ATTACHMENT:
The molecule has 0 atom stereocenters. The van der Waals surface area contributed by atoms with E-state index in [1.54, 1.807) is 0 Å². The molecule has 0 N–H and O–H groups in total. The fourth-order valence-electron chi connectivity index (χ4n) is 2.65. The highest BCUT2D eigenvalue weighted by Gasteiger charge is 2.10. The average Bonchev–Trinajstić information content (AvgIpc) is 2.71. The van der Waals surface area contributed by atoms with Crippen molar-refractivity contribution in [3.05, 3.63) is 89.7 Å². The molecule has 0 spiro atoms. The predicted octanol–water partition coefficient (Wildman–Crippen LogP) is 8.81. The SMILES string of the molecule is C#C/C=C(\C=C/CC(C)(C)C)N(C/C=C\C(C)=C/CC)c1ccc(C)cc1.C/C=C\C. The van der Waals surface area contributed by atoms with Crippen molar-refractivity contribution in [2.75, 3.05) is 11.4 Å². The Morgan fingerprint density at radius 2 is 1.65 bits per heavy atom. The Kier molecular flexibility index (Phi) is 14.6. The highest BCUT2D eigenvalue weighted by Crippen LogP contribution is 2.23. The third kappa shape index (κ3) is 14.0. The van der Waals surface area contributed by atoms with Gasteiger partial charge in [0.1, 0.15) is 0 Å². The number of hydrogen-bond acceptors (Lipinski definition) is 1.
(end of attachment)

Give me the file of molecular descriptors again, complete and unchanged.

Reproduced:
The molecule has 0 atom stereocenters. The van der Waals surface area contributed by atoms with E-state index in [1.54, 1.807) is 0 Å². The molecule has 0 N–H and O–H groups in total. The fourth-order valence-electron chi connectivity index (χ4n) is 2.65. The highest BCUT2D eigenvalue weighted by Gasteiger charge is 2.10. The average Bonchev–Trinajstić information content (AvgIpc) is 2.71. The van der Waals surface area contributed by atoms with Crippen molar-refractivity contribution in [3.05, 3.63) is 89.7 Å². The molecule has 0 spiro atoms. The predicted octanol–water partition coefficient (Wildman–Crippen LogP) is 8.81. The SMILES string of the molecule is C#C/C=C(\C=C/CC(C)(C)C)N(C/C=C\C(C)=C/CC)c1ccc(C)cc1.C/C=C\C. The van der Waals surface area contributed by atoms with Crippen molar-refractivity contribution in [2.75, 3.05) is 11.4 Å². The Morgan fingerprint density at radius 2 is 1.65 bits per heavy atom. The Kier molecular flexibility index (Phi) is 14.6. The highest BCUT2D eigenvalue weighted by Crippen LogP contribution is 2.23. The third kappa shape index (κ3) is 14.0. The van der Waals surface area contributed by atoms with Gasteiger partial charge in [0.1, 0.15) is 0 Å². The number of hydrogen-bond acceptors (Lipinski definition) is 1.